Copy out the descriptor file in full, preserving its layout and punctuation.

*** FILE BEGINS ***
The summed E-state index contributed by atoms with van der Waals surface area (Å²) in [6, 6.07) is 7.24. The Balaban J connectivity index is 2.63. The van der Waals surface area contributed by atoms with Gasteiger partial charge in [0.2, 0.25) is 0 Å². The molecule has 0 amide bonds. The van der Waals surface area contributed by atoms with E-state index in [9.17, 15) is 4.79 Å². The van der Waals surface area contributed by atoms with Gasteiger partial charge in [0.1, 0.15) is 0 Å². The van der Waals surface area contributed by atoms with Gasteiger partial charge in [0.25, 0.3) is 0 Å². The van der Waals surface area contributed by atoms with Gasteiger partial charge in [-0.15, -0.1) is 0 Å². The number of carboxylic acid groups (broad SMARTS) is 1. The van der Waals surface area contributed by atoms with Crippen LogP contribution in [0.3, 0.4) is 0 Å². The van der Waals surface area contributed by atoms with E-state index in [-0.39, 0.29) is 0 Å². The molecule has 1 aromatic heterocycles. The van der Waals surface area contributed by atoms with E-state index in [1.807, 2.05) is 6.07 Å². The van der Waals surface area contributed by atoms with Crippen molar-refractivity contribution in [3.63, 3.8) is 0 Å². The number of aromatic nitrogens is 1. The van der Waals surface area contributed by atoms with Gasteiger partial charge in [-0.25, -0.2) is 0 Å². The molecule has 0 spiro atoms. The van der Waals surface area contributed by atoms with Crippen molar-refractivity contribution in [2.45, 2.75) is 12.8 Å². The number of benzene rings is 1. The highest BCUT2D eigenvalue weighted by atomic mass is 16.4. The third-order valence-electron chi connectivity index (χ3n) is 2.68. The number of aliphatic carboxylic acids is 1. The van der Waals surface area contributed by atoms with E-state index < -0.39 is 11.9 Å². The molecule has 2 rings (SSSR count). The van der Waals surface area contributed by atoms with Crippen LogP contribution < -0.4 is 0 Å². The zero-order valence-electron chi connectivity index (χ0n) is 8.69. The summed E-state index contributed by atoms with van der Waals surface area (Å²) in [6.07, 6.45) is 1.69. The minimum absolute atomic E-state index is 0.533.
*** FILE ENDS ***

The summed E-state index contributed by atoms with van der Waals surface area (Å²) in [6, 6.07) is 7.24. The Balaban J connectivity index is 2.63. The van der Waals surface area contributed by atoms with Gasteiger partial charge in [0.2, 0.25) is 0 Å². The molecule has 0 amide bonds. The van der Waals surface area contributed by atoms with E-state index in [9.17, 15) is 4.79 Å². The van der Waals surface area contributed by atoms with Gasteiger partial charge in [0.1, 0.15) is 0 Å². The van der Waals surface area contributed by atoms with Gasteiger partial charge in [0.25, 0.3) is 0 Å². The van der Waals surface area contributed by atoms with Gasteiger partial charge in [-0.15, -0.1) is 0 Å². The number of carboxylic acid groups (broad SMARTS) is 1. The van der Waals surface area contributed by atoms with Crippen LogP contribution in [0.3, 0.4) is 0 Å². The van der Waals surface area contributed by atoms with E-state index in [-0.39, 0.29) is 0 Å². The molecule has 1 aromatic heterocycles. The van der Waals surface area contributed by atoms with E-state index in [1.807, 2.05) is 6.07 Å². The van der Waals surface area contributed by atoms with Crippen molar-refractivity contribution in [3.63, 3.8) is 0 Å². The number of aromatic nitrogens is 1. The van der Waals surface area contributed by atoms with Gasteiger partial charge in [-0.25, -0.2) is 0 Å². The molecule has 0 spiro atoms. The van der Waals surface area contributed by atoms with Crippen molar-refractivity contribution in [2.45, 2.75) is 12.8 Å². The number of benzene rings is 1. The highest BCUT2D eigenvalue weighted by atomic mass is 16.4. The third-order valence-electron chi connectivity index (χ3n) is 2.68. The number of aliphatic carboxylic acids is 1. The van der Waals surface area contributed by atoms with E-state index < -0.39 is 11.9 Å². The molecule has 2 rings (SSSR count). The van der Waals surface area contributed by atoms with Crippen LogP contribution < -0.4 is 0 Å². The zero-order valence-electron chi connectivity index (χ0n) is 8.69. The summed E-state index contributed by atoms with van der Waals surface area (Å²) in [6.07, 6.45) is 1.69. The minimum absolute atomic E-state index is 0.533.